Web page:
Ninth Circuit Affirms Order to Remand Removal of Diversity Case; Garcia Artigliere & Medby Successfully Represents Plaintiff
San Francisco, Calif. – On April 26, 2018, the U.S. Court of Appeals for the Ninth Circuit affirmed the U.S. District Court for the Northern District of California’s order remanding a case and awarding costs and attorney’s fees in which Defendant-Appellant GranCare LLC (“GranCare”), a nursing operator, removed a diversity case to federal court, arguing that the sole non-diverse defendant, nursing home administrator Remy Rhodes, was fraudulently joined as a defendant in order to defeat diversity and prevent removal. The decision was in favor of Plaintiff Ruth Thrower, et al. after finding that Rhodes was not fraudulently joined and that removal was objectively unreasonable pursuant to 28 U.S.C. § 1447(c).
“The Ninth Circuit’s decision clearly establishes that knowingly false premises asserted by attorneys who would deny an elder adult justice as to those who abuse our elders is unacceptable,” said Attorney Stephen Garcia. “Secondly, and equally importantly, the Ninth Circuit has now confirmed the opinion of the California Court of Appeal in Fenimore v. Regents of the Univ. of Cal. (2016) 245 Cal.App.4th 1339, once again affirming that a long term care facility which exhibits ‘systemic understaffing’ may be held liable for recklessness pursuant to the Elder Abuse and Dependent Adult Civil Protection Act. Moreover, the Ninth Circuit opinion confirms what was long clear to our firm, yet which defendants have argued to the contrary in reliance on a completely erroneous interpretation of the opinion in Winn v. Pioneer Medical Group, Inc. (2016) 63 Cal.App.4th 148, and that is that a skilled nursing facility administrator is a ‘care custodian’ within the meaning of Welfare & Institutions Code § 15610.57, finally putting to bed what we have long maintained to be a spurious contention of the defense. And finally, the opinion will hopefully put to an end the unfortunate tactic of those who would abuse our elder and dependent adults of improperly attempting to delay the day of justice in courts in the State of California, and elsewhere, by frivolous removals to federal court. This opinion is a strong and important opinion which supports our efforts to ensure justice and the health and safety of elder and infirm adults, the guiding goal and focus of our law firm for over two and a half decades.”
Allegations and Background
Thrower died on July 30, 2015, after a stay at a nursing facility operated by GranCare. On September 14, 2015, Thrower’s estate and her heirs filed suit in California state court naming as defendants, among others, GranCare and a GranCare administrator, Remy Rhodes. The complaint alleged that Thrower suffered a fall while residing at the facility, which could have been prevented by the adoption of an adequate care plan, and that GranCare staff delayed sending Thrower to a hospital for treatment. The complaint alleged elder abuse, negligence, negligent hiring and supervision, and wrongful death, and an additional claim against GranCare for fraud.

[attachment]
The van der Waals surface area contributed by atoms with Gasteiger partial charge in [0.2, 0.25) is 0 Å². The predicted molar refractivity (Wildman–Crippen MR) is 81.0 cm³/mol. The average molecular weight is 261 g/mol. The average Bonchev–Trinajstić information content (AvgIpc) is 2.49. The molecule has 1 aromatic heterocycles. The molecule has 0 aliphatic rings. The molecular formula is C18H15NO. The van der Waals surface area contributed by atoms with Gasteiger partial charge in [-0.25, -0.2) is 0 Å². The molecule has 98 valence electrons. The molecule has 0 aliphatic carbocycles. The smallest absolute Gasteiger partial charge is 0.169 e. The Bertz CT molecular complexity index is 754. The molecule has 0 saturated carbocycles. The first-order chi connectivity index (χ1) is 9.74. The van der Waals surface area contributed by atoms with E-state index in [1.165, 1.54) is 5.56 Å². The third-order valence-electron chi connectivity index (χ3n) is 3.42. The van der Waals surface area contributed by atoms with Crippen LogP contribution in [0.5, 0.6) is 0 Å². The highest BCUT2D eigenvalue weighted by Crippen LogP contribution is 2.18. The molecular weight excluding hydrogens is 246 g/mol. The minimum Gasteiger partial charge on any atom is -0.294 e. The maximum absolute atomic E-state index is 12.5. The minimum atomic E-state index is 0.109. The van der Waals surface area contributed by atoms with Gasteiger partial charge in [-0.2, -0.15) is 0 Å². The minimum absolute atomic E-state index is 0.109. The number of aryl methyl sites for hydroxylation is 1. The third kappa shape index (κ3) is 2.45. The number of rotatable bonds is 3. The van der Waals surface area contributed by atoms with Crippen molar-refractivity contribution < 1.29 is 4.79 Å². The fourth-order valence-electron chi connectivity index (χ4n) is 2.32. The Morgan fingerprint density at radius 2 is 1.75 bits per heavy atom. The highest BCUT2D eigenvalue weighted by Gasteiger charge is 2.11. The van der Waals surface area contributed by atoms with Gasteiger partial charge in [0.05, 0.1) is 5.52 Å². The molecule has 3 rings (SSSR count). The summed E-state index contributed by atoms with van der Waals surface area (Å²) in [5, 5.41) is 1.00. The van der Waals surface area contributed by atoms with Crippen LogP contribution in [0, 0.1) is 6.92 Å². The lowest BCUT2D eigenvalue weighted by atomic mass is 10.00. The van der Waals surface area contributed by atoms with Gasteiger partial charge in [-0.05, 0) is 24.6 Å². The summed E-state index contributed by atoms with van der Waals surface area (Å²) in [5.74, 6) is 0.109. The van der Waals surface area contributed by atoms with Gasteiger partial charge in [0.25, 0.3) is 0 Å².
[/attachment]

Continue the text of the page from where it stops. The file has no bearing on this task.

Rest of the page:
On December 7, 2015, defendants removed the case to federal court, even though the named parties were not completely diverse; Thrower’s heirs and defendant Rhodes are all California citizens. The remaining defendants contended that Rhodes is a sham defendant who was fraudulently joined to the lawsuit for the purpose of defeating diversity. They also contended that the complaint was “devoid of allegations that Defendant Rhodes herself committed any specific wrongdoing” and failed to “ascrib[e] any particular act or omission by Rhodes.” Finally, they contended that Rhodes, as a non-clinician administrator, owed no duty of care to Thrower under California law.
Defendants relied on a district court order in Johnson v. Grancare LLC, No. 15-CV-03585-RS, 2015 WL 6865876 (N.D. Cal. Nov. 9, 2015) as supporting removal. In Johnson, the heirs of a different resident who died at a GranCare facility sued the same set of defendants in California state court for elder abuse. Id. at 1. As in this case, defendants removed to federal court on the basis of diversity, asserting that Rhodes had been fraudulently joined. Id. The district court in Johnson concluded that “[t]he standard for determining whether a defendant is fraudulently joined is similar to that of a 12(b)(6) motion to dismiss.” Id. at 2. Under that standard, the court held that the complaint failed to plead viable claims against Rhodes and denied plaintiffs’ motion to remand. GranCare argued in the district court that the reasoning and result in the Johnson order compelled the same outcome in this case because plaintiffs “[did] not plead a viable cause of action against Rhodes.” At a hearing in this case, GranCare conceded that there was “some possibility, if plaintiff[s] properly pleaded such,” that Thrower’s heirs could state a cause of action against Rhodes, but GranCare emphasized that the complaint contained “no allegations” against her.
The district court granted plaintiffs’ motion to remand. In the court’s view, Johnson improperly conflated the test for fraudulent joinder with the test under Rule 12(b)(6). The court observed that no appellate decision has “explicitly established how [the] standard [for fraudulent joinder] interacts with the ‘plausibility’ standard used in evaluating motions to dismiss under Rule 12(b)(6),” but concluded that fraudulent joinder should not be found if there is “any possibility” that a plaintiff could state a claim against the defendant, even if the complaint actually fails to state a claim. Applying this standard, the district court remanded. The district court granted plaintiffs’ request for costs and attorney’s fees after finding that removal was “patently unreasonable.”